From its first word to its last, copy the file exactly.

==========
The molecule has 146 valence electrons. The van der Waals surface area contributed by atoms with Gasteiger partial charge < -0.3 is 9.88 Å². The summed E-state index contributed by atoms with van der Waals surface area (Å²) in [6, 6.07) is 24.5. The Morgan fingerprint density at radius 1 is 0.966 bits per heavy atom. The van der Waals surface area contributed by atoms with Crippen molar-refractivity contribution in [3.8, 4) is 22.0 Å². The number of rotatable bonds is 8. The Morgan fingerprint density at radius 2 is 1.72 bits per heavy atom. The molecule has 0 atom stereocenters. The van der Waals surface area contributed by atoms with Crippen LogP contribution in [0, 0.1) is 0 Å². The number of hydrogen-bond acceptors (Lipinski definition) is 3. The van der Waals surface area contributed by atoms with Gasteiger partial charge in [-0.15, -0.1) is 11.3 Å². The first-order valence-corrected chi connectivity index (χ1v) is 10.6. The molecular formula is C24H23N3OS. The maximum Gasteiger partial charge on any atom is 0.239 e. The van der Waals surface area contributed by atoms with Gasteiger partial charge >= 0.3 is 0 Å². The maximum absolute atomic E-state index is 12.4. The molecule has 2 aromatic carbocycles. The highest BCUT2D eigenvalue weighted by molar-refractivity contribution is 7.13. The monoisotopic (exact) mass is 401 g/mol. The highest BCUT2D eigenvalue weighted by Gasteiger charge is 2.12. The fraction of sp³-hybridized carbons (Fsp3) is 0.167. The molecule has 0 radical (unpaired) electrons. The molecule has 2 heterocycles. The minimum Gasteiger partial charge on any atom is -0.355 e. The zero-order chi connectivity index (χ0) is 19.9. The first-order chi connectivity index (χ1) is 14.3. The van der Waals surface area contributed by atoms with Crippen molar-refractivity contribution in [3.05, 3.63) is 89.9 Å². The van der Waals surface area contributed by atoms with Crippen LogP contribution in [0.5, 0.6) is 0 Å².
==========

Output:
The molecule has 146 valence electrons. The van der Waals surface area contributed by atoms with Gasteiger partial charge < -0.3 is 9.88 Å². The summed E-state index contributed by atoms with van der Waals surface area (Å²) in [6, 6.07) is 24.5. The Morgan fingerprint density at radius 1 is 0.966 bits per heavy atom. The van der Waals surface area contributed by atoms with Crippen molar-refractivity contribution in [3.8, 4) is 22.0 Å². The number of rotatable bonds is 8. The Morgan fingerprint density at radius 2 is 1.72 bits per heavy atom. The molecule has 0 atom stereocenters. The van der Waals surface area contributed by atoms with Crippen LogP contribution in [0, 0.1) is 0 Å². The number of hydrogen-bond acceptors (Lipinski definition) is 3. The van der Waals surface area contributed by atoms with Gasteiger partial charge in [-0.15, -0.1) is 11.3 Å². The first-order valence-corrected chi connectivity index (χ1v) is 10.6. The molecular formula is C24H23N3OS. The maximum Gasteiger partial charge on any atom is 0.239 e. The van der Waals surface area contributed by atoms with Gasteiger partial charge >= 0.3 is 0 Å². The maximum absolute atomic E-state index is 12.4. The molecule has 2 aromatic carbocycles. The highest BCUT2D eigenvalue weighted by molar-refractivity contribution is 7.13. The monoisotopic (exact) mass is 401 g/mol. The highest BCUT2D eigenvalue weighted by Gasteiger charge is 2.12. The fraction of sp³-hybridized carbons (Fsp3) is 0.167. The molecule has 0 radical (unpaired) electrons. The molecule has 2 heterocycles. The minimum Gasteiger partial charge on any atom is -0.355 e. The zero-order chi connectivity index (χ0) is 19.9. The first-order chi connectivity index (χ1) is 14.3. The van der Waals surface area contributed by atoms with Crippen molar-refractivity contribution in [3.05, 3.63) is 89.9 Å². The van der Waals surface area contributed by atoms with Crippen LogP contribution in [0.5, 0.6) is 0 Å².